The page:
At two hearings over the past month, including one yesterday, senior officials from the Department of Justice asked Congress to significantly expand its ability to monitor and investigate the online communications of Americans.
Law enforcement officials claim that it is too difficult to snoop on users of modern services like Skype, Blackberry, Facebook and Google, as the companies have not built wiretap capabilities into their services. The Department of Justice would also like wireless and residential Internet Service Providers to keep records that would make it easier to determine after-the-fact which particular customer visited specific websites.
These officials argue that technology companies should be required to build new surveillance capabilities in order to more effectively investigate child pornographers and terrorists. This is a politically savvy argument, as no member of Congress will want to risk appearing weak on terrorism or child pornography.
The reality is that most law enforcement surveillance powers are used in support of the war on drugs, not to investigate terrorists or pedophiles. As such, Congress should first demand reliable statistics on law enforcement’s existing Internet surveillance activities before even considering the FBI’s request for more powers.
The American public may be willing to give up their privacy and civil liberties in order to actually prevent terrorism and the sexual exploitation of children. This deal is far less attractive if the new surveillance powers will instead be used to to continue a failed prohibition opposed by millions of Americans.
Statistics are useful
Each year, federal and state law enforcement agencies obtain thousands of court orders that allow them to secretly wiretap the telephones of American citizens. We know this because Congress requires annual reports regarding the use of these surveillance powers.
The first documented instances of law enforcement wiretaps were used to investigate bootleggers during the prohibition. Decades later, as the wiretap reports confirm, the vast majority of intercepts are used to enforce our modern day prohibition: the war on drugs. For example, of the 2,376 wiretap orders issued in 2009, 86% (2,046) were obtained as part of narcotics investigations.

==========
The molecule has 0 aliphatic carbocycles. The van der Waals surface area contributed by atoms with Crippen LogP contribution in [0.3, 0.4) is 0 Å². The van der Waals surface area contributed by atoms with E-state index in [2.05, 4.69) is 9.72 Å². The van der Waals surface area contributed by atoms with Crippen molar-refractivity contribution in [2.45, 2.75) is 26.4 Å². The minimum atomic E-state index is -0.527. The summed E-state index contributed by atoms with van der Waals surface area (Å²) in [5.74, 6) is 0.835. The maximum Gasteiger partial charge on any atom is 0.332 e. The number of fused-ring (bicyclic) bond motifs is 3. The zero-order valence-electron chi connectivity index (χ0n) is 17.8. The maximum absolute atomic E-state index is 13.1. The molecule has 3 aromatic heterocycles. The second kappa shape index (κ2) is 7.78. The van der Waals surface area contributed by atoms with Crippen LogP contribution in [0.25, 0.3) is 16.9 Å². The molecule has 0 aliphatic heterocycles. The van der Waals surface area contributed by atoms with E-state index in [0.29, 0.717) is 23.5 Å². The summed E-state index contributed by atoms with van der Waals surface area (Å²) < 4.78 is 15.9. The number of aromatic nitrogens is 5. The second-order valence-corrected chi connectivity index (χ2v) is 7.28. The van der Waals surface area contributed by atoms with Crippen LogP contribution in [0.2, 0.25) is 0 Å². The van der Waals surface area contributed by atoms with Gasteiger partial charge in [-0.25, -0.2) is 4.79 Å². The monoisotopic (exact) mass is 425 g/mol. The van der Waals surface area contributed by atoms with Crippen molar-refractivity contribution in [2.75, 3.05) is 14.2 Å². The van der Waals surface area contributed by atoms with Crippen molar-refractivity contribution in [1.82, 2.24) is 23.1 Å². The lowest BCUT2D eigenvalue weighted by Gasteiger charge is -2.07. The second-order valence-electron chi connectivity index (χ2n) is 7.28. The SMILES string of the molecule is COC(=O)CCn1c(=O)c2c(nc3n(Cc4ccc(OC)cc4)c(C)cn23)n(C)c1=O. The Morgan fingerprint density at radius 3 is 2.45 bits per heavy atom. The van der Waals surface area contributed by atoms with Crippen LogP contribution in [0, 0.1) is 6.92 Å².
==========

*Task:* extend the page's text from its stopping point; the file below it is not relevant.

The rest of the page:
Similarly, of the 763 “sneak and peek” search warrants obtained in 2009, 474 were obtained in investigations of drugs, and only 3 were used in investigations of terrorism. These surveillance orders allow government agents to search a home without telling the owner or resident until weeks or months later. Law enforcement agencies were given this authority as part of the Patriot Act, after the Department of Justice claimed that the powers were necessary to allow “law enforcement to conduct investigations without tipping off terrorists.” However, a report published by the Administrative Office of the Courts in 2009 revealed that the powers are primarily used to investigate drugs, not terrorism.
Unfortunately, while accurate statistics exist for wiretaps, and for the sneak and peek authority granted as part of the Patriot Act, we are largely in the dark regarding most of the tens of thousands of requests made each year to phone companies and Internet service providers. There are no statistics that document law enforcement requests for email, instant messaging, social network profiles, search engine history, or geographic location information from mobile phones.
Not only do we have no way of knowing the total number of requests made by law enforcement officers each year, but we also do not know what kinds of crimes they are investigating. Instead, all we have are unverifiable anecdotes from law enforcement officials, who selectively reveal them in order to justify their push for increased surveillance powers.
If the statements of law enforcement officials are to be believed, most of their online investigations involve child pornography. However, the published statistics for other forms of surveillance suggest that they are likely in support of the war on drugs. The only way to be sure would be for Congress to require the collection and publication of statistics covering law enforcement agencies’ surveillance of Internet applications and communications. As Senator Leahy noted more than 10 years ago, surveillance statistics serve as a “more reliable basis than anecdotal evidence on which to assess law enforcement needs and make sensible policy in this area.”
Rather than granting the Department of Justice the sweeping new surveillance powers it seeks, Congress should first seek and obtain detailed reports on the use of modern surveillance techniques. There is no need to rush the passage of new authority; especially since, as the debate over the renewal of the Patriot Act has clearly demonstrated, rolling back powers is much tougher than granting new ones.